I was always in awe of M. Krishnan, in part because his reputation preceded him and partly because he was never an effusive man. Long before I met him I would devour his ‘Country Notebook’ column, which he wrote for The Statesman of Calcutta for 45 straight years from the 1950s onward. When I finally had the chance to meet him I felt I was intruding on a genius. It took a trip to Ranthambhore in early 1981, when he and I stayed at Jogi Mahal, on invitation from Fateh Singh Rathore, then the Field Director of the Park, to set me at ease.

I was sitting on the verandah of Jogi Mahal, my usual breakfast spot after a forest round, and had 40 or 50 of my photographs spread out before me as I alternately scanned the lake shore for wild creatures and skimmed through the images to separate the wheat from the chaff. To my surprise and delight, behind my cane chair, stood the great M. Krishnan, cup of tea in hand. “I think the best one you have in that lot is the backlit one of the young monkey hanging to the tail of the other to reach up to grab the banyan tree branch.”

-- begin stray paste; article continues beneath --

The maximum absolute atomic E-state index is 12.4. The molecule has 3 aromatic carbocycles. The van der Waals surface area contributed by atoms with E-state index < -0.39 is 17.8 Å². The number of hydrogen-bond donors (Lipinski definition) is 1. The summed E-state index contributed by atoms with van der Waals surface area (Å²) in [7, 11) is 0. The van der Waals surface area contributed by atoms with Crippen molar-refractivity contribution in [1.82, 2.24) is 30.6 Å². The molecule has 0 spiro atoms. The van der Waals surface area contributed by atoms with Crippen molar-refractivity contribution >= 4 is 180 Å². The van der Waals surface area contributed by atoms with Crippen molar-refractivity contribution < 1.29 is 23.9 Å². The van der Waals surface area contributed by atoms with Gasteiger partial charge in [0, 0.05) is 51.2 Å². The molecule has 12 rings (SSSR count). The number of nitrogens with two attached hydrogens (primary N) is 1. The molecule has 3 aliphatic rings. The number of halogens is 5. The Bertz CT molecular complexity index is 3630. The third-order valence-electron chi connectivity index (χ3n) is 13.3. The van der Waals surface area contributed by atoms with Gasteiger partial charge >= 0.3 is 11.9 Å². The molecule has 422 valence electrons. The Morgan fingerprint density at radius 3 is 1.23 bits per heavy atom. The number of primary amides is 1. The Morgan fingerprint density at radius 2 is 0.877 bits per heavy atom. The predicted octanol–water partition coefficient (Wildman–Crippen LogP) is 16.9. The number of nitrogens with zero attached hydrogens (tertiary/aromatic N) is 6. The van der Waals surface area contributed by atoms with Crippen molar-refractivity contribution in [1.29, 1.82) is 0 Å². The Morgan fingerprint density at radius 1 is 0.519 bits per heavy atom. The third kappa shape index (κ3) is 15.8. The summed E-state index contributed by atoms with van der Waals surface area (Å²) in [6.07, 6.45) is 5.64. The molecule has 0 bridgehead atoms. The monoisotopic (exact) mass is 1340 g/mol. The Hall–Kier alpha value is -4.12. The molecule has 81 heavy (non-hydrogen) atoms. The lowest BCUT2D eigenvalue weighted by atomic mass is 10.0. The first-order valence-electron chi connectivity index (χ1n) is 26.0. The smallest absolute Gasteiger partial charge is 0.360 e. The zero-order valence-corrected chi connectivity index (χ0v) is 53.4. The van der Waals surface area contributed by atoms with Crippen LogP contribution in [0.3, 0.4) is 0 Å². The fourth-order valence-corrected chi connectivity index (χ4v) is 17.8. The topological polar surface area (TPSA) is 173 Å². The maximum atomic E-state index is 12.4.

I used to make copious notes back then, and reading my old diaries here is what I found written decades ago about that day.

Always economical with words, Krishnan said: “One in 50 is not a bad average. You should try shooting in black and white.” He then proceeded to ignore me for the next couple of hours as he sat, writing notes, checking equipment and generally making sure I did not breach the wall of isolation he created around himself. He had an eye for the image. The one he selected was used by me to launch Sanctuary Asia a few months later and down the years, in his unique, minimalistic way he helped the magazine to set the bar for content, including texts and photographs.

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'I thank my lucky stars he took me under his wing for a couple of years.' Photograph courtesy Asha Harikrishnan